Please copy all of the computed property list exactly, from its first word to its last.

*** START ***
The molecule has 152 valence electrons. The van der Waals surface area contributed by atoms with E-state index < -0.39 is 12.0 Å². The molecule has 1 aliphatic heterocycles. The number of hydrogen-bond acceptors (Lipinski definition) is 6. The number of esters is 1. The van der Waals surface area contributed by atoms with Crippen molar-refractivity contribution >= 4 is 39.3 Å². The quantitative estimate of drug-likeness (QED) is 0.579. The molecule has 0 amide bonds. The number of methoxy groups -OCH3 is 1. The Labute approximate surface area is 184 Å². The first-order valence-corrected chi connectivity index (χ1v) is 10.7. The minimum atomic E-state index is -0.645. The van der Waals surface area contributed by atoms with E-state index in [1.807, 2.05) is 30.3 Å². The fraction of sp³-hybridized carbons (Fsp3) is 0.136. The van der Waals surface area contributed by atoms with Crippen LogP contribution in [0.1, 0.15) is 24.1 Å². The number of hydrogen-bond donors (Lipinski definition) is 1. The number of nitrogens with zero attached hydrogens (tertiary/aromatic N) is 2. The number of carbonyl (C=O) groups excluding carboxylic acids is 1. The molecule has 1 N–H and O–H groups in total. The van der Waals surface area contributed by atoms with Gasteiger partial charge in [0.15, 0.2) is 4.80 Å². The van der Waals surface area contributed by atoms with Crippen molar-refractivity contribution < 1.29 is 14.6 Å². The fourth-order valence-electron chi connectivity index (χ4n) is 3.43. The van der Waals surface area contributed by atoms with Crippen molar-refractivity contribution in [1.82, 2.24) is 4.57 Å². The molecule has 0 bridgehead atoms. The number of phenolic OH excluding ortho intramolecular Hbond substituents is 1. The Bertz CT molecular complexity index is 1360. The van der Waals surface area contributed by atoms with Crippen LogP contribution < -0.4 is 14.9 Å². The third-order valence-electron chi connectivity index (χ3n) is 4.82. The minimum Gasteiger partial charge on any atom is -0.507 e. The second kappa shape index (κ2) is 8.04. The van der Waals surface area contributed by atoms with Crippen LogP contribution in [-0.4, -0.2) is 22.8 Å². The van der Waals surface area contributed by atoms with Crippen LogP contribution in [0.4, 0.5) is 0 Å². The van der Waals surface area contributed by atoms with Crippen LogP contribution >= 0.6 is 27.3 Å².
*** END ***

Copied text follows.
The molecule has 152 valence electrons. The van der Waals surface area contributed by atoms with E-state index < -0.39 is 12.0 Å². The molecule has 1 aliphatic heterocycles. The number of hydrogen-bond acceptors (Lipinski definition) is 6. The number of esters is 1. The van der Waals surface area contributed by atoms with Crippen molar-refractivity contribution >= 4 is 39.3 Å². The quantitative estimate of drug-likeness (QED) is 0.579. The molecule has 0 amide bonds. The number of methoxy groups -OCH3 is 1. The Labute approximate surface area is 184 Å². The first-order valence-corrected chi connectivity index (χ1v) is 10.7. The minimum atomic E-state index is -0.645. The van der Waals surface area contributed by atoms with E-state index in [1.807, 2.05) is 30.3 Å². The fraction of sp³-hybridized carbons (Fsp3) is 0.136. The van der Waals surface area contributed by atoms with Crippen LogP contribution in [0.1, 0.15) is 24.1 Å². The number of hydrogen-bond donors (Lipinski definition) is 1. The number of nitrogens with zero attached hydrogens (tertiary/aromatic N) is 2. The number of carbonyl (C=O) groups excluding carboxylic acids is 1. The molecule has 1 N–H and O–H groups in total. The van der Waals surface area contributed by atoms with Gasteiger partial charge in [0.15, 0.2) is 4.80 Å². The van der Waals surface area contributed by atoms with Crippen molar-refractivity contribution < 1.29 is 14.6 Å². The fourth-order valence-electron chi connectivity index (χ4n) is 3.43. The van der Waals surface area contributed by atoms with Crippen molar-refractivity contribution in [1.82, 2.24) is 4.57 Å². The molecule has 0 bridgehead atoms. The number of phenolic OH excluding ortho intramolecular Hbond substituents is 1. The Bertz CT molecular complexity index is 1360. The van der Waals surface area contributed by atoms with Crippen LogP contribution < -0.4 is 14.9 Å². The third-order valence-electron chi connectivity index (χ3n) is 4.82. The minimum Gasteiger partial charge on any atom is -0.507 e. The second kappa shape index (κ2) is 8.04. The van der Waals surface area contributed by atoms with Crippen LogP contribution in [-0.4, -0.2) is 22.8 Å². The van der Waals surface area contributed by atoms with Crippen LogP contribution in [0.4, 0.5) is 0 Å². The van der Waals surface area contributed by atoms with Crippen LogP contribution >= 0.6 is 27.3 Å².